For anyone serious about needle arts—either engaging in them or studying and documenting the work of others—This Long Thread is an essential text. It's an opening to a conversation that allows a more inclusive, and more *true* picture of needle arts and the roles they play in the lives of many women.

I received a free electronic review copy of this text from the publisher; the opinions are my own.

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What a timely title. Timely meaning that this book has a good chance to make it into the hands of those that may have passed it by a few years ago.
From the start I was captured by the data, history, and by the various BIPOC fiber artists themselves. The book sheds light on the underrepresentation, under valued, acknowledgement, respect, etc. of people of color in the fiber arts community. It is long overdue and in reading there is hope and empowerment. This book allows their voices, stories, and art to be seen and heard, It is a stepping stone in growth for the reader and brings to the forefront the beautiful, incredibly talented, culturally rich, and diverse artists.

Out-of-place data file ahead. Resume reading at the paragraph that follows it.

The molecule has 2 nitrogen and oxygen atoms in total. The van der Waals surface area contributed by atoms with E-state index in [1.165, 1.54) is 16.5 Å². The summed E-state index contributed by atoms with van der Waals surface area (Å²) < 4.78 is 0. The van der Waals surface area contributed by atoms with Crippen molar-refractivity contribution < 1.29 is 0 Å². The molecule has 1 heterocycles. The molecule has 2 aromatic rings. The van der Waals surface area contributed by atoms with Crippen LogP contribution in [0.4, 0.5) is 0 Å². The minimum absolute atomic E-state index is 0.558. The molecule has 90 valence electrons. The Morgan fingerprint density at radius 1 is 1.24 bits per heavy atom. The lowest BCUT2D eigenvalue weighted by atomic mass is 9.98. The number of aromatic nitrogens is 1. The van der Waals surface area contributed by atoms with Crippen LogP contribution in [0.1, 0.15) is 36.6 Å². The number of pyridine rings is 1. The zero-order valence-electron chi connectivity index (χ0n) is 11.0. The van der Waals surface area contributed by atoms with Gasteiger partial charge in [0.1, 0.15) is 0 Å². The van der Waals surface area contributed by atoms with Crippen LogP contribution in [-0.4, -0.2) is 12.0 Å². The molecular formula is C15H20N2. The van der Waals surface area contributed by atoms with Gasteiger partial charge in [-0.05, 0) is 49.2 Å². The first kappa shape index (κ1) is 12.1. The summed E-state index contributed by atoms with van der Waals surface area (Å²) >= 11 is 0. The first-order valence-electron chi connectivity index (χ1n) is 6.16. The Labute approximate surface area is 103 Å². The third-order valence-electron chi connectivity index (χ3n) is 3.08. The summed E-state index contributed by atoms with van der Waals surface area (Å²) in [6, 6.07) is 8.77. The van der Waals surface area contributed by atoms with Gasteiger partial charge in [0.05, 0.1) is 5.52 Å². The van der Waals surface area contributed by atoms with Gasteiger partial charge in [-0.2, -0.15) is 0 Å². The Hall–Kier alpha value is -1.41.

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This is such an important and valuable series of testimonies and interviews, and Jen Hewett was the person who was meant to record and seek them out. The story of sewing and textiles in America is one that has buried the importance of many of the craftspeople who fused life into them.
By taking the time to record the histories of makers who identify as female or non-binary and people of color, both we as readers and future generations will be able to find inspiration and properly give provenance to artwork being created by many powerful yet often under-represented makers.
Hewett is joining the ranks of invaluable quilt historians such as Cuesta Benberry and Gladys Marie Fry. I am grateful to see this book published and reaching a wider audience that I think is open and wanting more information on under-represented textile artists' stories.

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This book stands alone as a beautiful collection of essays and interviews with BIPOC crafters. Anyone who loves fiber and textile work will enjoy learning about these wonderful artists and craftspeople, their techniques and back stories. Seeing the crafting community through the experiences of those who do not fit the traditional “mold” we have for fiber artists was enlightening, infuriating and inspiring*.

In addition to the beautiful narrative, the data is amazing. This was a great survey that collected data both qualitative and quantitative. While anecdotes of lived experiences should be all we need to identify ways in which the crafting community could better serve everyone, having some solid data was edifying.

Overall a fantastic read for anyone who loves the world of fiber arts/crafts while also aiming for a more welcoming, diverse and inclusive crafting world.

*As in, this will make you want to pick up your own creative work, not as in “white savior loves BIPOC doing bootstraps” inspiration.